Gilbert syndrome

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Gilbert-Meulengracht syndrome (Gilbert's disease, juvenile jaundice, intermittent hyperbilirubinemia) is a benign AR hereditary unconjugated hyperbilirubinemia with intermittent manifestations of jaundice. It is characterized by a chronic, small increase in unconjugated bilirubin in the serum without the presence of bilirubin in the urine, without hyperhemolysis, and without other signs of liver disease. It is usually diagnosed in adolescents, but manifests throughout life. It is more common in men than in women.

A typical manifestation is an increase in the level of bilirubin during starvation, mental stress, physical exertion, intercurrent infection, operations, injuries, excess alcohol, in premenstrual women. Conversely, a decrease in the bilirubin level occurs with excessive energy intake and after enzymatic inducers.

Clinical manifestations are defined as mild isolated unconjugated hyperbilirubinemia, mostly up to 80 μmol/l, rarely up to 100 μmol/l, without manifest hemolysis and without signs of other liver function disorders (except glucuronidation). The liver parenchyma is without macroscopic or microscopic changes.

Incidence: 3% of the population (some sources report 5-10%)

Etiology[edit | edit source]

It is a genetically determined defect of bilirubin glucuronidation, based on the reduced activity of the liver glucuronyltransferase UGTA1 (disorder of the TATAA box of the promoter region of the uridine diphosphoglucuronosyltransferase gene, reduced expression, AR, 10-12% of the population).

Clinical picture[edit | edit source]

The majority of those affected are completely free of difficulties, some patients suffer from non-specific symptoms - digestive difficulties, weakness, increased fatigue, poor ability to concentrate - difficulties are not correlated with the level of hyperbilirubinemia.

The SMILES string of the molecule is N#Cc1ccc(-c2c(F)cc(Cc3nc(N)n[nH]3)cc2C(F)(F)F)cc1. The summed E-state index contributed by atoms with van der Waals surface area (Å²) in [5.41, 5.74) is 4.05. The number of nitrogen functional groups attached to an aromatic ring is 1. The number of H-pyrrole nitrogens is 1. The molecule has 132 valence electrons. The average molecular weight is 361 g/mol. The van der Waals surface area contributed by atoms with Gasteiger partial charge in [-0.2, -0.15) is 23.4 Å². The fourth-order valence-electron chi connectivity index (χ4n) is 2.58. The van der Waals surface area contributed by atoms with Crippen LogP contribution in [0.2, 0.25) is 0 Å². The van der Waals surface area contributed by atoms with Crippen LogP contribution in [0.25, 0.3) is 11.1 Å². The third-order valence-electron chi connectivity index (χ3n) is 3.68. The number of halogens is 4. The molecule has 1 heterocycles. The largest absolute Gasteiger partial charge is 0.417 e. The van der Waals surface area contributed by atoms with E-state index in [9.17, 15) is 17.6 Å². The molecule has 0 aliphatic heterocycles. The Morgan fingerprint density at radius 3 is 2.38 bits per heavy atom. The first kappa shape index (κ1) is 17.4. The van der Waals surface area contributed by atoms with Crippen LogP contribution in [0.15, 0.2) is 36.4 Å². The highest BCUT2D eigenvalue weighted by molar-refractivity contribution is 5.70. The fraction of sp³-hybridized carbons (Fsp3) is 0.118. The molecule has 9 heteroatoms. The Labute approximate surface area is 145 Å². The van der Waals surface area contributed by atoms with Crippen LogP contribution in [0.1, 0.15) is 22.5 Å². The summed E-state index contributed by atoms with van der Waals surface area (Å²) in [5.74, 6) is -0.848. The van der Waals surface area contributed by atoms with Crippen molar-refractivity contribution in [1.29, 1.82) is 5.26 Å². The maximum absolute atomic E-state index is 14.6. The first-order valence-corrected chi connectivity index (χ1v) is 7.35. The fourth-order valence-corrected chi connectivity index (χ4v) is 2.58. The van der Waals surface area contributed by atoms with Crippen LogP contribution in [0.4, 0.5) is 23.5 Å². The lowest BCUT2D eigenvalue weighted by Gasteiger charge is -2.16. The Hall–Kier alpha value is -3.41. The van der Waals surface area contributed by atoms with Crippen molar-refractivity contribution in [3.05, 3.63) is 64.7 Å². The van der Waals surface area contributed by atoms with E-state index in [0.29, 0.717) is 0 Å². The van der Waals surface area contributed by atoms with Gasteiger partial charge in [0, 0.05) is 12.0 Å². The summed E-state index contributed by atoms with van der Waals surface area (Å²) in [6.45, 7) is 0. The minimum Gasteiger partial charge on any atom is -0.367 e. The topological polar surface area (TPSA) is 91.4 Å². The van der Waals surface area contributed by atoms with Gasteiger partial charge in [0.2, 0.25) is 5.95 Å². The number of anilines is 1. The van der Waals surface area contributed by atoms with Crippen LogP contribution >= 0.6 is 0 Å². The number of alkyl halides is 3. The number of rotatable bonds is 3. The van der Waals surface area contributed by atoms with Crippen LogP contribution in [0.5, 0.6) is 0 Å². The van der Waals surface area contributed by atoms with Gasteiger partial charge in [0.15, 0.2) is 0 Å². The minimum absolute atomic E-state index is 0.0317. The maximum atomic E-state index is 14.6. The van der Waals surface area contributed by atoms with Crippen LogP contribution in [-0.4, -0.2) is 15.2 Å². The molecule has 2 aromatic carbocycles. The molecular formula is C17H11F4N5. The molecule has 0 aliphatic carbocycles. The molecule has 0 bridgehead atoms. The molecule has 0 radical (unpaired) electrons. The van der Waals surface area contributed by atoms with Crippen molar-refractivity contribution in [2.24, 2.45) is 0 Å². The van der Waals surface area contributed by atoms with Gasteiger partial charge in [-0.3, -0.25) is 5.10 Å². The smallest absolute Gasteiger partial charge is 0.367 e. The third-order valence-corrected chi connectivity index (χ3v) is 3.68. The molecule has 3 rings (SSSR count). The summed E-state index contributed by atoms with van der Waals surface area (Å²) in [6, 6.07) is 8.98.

Diagnostics[edit | edit source]

chemical structure of Bilirubin

Diagnosis is based on a careful history, physical examination, and the fact that individuals are virtually asymptomatic. In the laboratory, we repeatedly demonstrate fluctuating, isolated, unconjugated hyperbilirubinemia. Bilirubin levels are usually between 30-50 μmol/l

  • Hyperbilirubinemia should be detected repeatedly - at least 3 times.
  • During the follow-up period, only the bilirubin values ​​and no other laboratory findings change.
  • About a third of patients have periods when bilirubin is completely normal.
  • The rise is often associated with infections, a fatty diet, starvation, alcohol consumption, physical exertion or premenstrual tension.

During the diagnosis, we must rule out hemolysis, i.e. the blood count must be normal, including reticulocytes. Furthermore, liver tests are normal, negative HBsAg and anti HCV. A biopsy is usually not beneficial.

The fasting and phenobarbital tests are no longer used today due to their non-specificity.

  • fasting test:
    • after 2 days we will reduce the energy intake to 400 kcal/day = 1680 J/day